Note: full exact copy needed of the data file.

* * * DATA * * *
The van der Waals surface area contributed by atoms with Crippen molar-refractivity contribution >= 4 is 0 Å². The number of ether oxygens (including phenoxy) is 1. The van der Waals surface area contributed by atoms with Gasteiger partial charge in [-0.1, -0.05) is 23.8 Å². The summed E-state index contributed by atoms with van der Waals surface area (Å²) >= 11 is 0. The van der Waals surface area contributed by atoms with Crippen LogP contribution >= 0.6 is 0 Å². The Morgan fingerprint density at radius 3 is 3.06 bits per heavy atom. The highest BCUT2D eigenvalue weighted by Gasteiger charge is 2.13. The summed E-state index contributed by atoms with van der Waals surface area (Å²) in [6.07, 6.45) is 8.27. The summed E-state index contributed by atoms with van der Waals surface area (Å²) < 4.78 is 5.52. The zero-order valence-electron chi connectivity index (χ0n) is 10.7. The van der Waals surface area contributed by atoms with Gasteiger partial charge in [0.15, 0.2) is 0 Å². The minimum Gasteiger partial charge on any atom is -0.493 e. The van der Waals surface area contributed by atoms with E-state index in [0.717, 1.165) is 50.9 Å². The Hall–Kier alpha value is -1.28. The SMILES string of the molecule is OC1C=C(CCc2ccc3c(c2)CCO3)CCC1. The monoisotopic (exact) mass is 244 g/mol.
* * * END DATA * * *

The van der Waals surface area contributed by atoms with Crippen molar-refractivity contribution >= 4 is 0 Å². The number of ether oxygens (including phenoxy) is 1. The van der Waals surface area contributed by atoms with Gasteiger partial charge in [-0.1, -0.05) is 23.8 Å². The summed E-state index contributed by atoms with van der Waals surface area (Å²) >= 11 is 0. The van der Waals surface area contributed by atoms with Crippen LogP contribution >= 0.6 is 0 Å². The Morgan fingerprint density at radius 3 is 3.06 bits per heavy atom. The highest BCUT2D eigenvalue weighted by Gasteiger charge is 2.13. The summed E-state index contributed by atoms with van der Waals surface area (Å²) in [6.07, 6.45) is 8.27. The summed E-state index contributed by atoms with van der Waals surface area (Å²) < 4.78 is 5.52. The zero-order valence-electron chi connectivity index (χ0n) is 10.7. The van der Waals surface area contributed by atoms with Gasteiger partial charge in [0.15, 0.2) is 0 Å². The minimum Gasteiger partial charge on any atom is -0.493 e. The van der Waals surface area contributed by atoms with E-state index in [0.717, 1.165) is 50.9 Å². The Hall–Kier alpha value is -1.28. The SMILES string of the molecule is OC1C=C(CCc2ccc3c(c2)CCO3)CCC1. The monoisotopic (exact) mass is 244 g/mol.